nebulae in Orion. Many were also surprised by the extent of the grand scale of the (local) Uni- verse as they

    realised that the journey covers great distances in only a few seconds. In contrast, those participants who

    rated themselves as astronomy experts had already developed a 3D awareness of the universe. They used

    much more complex descriptions and to some extent commented on struc- tures and phenomena omitted

    from the simulation, such as HI-regions and infrared radiation from HII-regions, although these are invisible

    to the naked eye.

    In this talk we report on 3D-related issues, which we will discuss in re- lation to implications for using such a

    simulation as a resource intended to enhance the possibility of learning. There are two main findings of our

    study concerning 3D: firstly, one of the clearest differences in reflective awareness to emerge was that there

    was a gradual increase of awareness of structures and phenomena in relation to the educational level of the

    astronomy partic- ipants. Interestingly, this is not the case for the physics participants and we will argue that

    this is due to differences in the disciplinary discourses of physics and astronomy. The second finding is that

    the use of the simulation video successfully stimulated participants’ awareness of the 3D structure of the

    Universe as seen in their expressed surprise. We therefore argue that simula- tions can be a powerful and

    necessary tool in helping develop an awareness of the three-dimensional Universe and that simulations

    therefore are one of the critical forms of representation that open up the space for learning in astronomy.

    References

    Airey, J. and Linder, C. (2009). A disciplinary discourse perspective on university science learning: Achieving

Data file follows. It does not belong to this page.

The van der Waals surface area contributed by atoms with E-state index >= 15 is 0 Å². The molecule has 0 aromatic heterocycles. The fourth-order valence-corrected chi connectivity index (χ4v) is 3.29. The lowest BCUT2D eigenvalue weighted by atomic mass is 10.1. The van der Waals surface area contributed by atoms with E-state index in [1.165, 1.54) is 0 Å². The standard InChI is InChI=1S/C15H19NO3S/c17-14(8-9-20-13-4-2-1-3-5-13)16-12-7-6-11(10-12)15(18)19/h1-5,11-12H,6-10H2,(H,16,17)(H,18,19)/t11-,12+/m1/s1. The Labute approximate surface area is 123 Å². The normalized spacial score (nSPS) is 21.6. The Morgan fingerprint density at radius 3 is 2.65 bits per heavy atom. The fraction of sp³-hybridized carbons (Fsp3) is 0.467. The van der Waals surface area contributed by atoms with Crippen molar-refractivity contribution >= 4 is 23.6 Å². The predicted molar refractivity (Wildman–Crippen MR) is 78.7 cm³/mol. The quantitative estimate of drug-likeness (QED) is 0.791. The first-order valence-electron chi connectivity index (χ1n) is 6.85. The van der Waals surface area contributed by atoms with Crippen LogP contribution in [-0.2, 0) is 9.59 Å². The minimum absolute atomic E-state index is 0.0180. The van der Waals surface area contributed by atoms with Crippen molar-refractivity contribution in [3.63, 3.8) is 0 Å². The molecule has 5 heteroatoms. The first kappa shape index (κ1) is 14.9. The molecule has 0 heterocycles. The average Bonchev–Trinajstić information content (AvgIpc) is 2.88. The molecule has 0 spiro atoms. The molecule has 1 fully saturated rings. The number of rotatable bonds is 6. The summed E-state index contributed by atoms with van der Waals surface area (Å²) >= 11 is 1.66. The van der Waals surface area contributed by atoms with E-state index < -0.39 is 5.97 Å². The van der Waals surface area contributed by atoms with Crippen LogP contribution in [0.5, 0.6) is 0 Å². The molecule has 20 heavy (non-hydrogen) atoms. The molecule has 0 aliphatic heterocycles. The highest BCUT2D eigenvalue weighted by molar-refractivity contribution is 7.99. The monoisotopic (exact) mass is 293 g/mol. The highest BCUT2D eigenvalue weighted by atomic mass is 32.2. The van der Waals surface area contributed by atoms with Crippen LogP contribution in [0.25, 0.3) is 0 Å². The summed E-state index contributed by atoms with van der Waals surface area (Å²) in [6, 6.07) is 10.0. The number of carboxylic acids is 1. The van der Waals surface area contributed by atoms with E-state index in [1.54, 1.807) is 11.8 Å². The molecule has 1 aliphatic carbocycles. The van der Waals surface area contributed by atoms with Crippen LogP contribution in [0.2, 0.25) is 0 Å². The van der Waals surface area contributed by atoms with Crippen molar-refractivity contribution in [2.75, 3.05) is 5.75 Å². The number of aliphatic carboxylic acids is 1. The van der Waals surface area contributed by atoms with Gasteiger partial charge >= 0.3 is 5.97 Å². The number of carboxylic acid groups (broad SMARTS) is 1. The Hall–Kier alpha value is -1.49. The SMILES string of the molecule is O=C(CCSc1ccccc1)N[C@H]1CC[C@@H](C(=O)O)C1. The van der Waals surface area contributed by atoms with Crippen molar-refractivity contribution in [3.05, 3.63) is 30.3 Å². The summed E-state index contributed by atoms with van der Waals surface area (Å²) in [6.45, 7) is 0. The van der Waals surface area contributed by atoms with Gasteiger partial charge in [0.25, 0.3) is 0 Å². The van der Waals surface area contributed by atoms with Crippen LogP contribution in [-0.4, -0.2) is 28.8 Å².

fluency in a critical constellation of modes. Journal of Research in Science Teaching, 46(1):27–49.

    Bailey, J. M. (2011). Astronomy education research: Developmental history of the field and summary of the

    literature. National Research Council Board on Science Education’s.

    Bailey, J. M. and Slater, T. F. (2003). A review of astronomy education research. Astronomy Education

    Review (AER), 2(2):20–45.

    Bretones, P. S. and Neto, J. M. (2011). An analysis of papers on astronomy education in proceedings of iau

    meetings from 1988 to 2006. Astronomy Education Review, 10(1):010102.

    Gibbs, G. R. (2002). Qualitative Data Analysis: Explorations with NVivo. Open University Press.

    171

    Hansen, J. A., Barnett, M., MaKinster, J. G., and Keating, T. (2004a). The impact of three-dimensional

    computational modeling on student under- standing of astronomical concepts: a quantitative analysis.

    International Journal of Science Education, 26(11):1365–1378.

    Hansen, J. A., Barnett, M., MaKinster, J. G., and Keating, T. (2004b). The impact of three-dimensional

    computational modeling on student un- derstanding of astronomy concepts: a qualitative analysis.

    International Journal of Science Education, 26(13):1555–1575.

    Lelliott, A. and Rollnick, M. (2010). Big ideas: A review of astronomy education research 1974–2008.

    International Journal of Science Education, 32(13):1771–1799.

    Molina, A., Redondo, M., Bravo, C., and Ortega, M. (2004). Using simula- tion, collaboration, and 3d

    visualization for design learning: A case study in domotics. In Luo, Y., editor, Cooperative Design,

    Visualization, and Engineering, volume 3190 of Lecture Notes in Computer Science, pages 164–171. Springer

    Berlin/Heidelberg

  • 30.
    Eriksson, Urban
    et al.
    Kristianstad University, School of Education and Environment, Avdelningen för Naturvetenskap. Kristianstad University, Research environment Learning in Science and Mathematics (LISMA).
    Lindegren, L.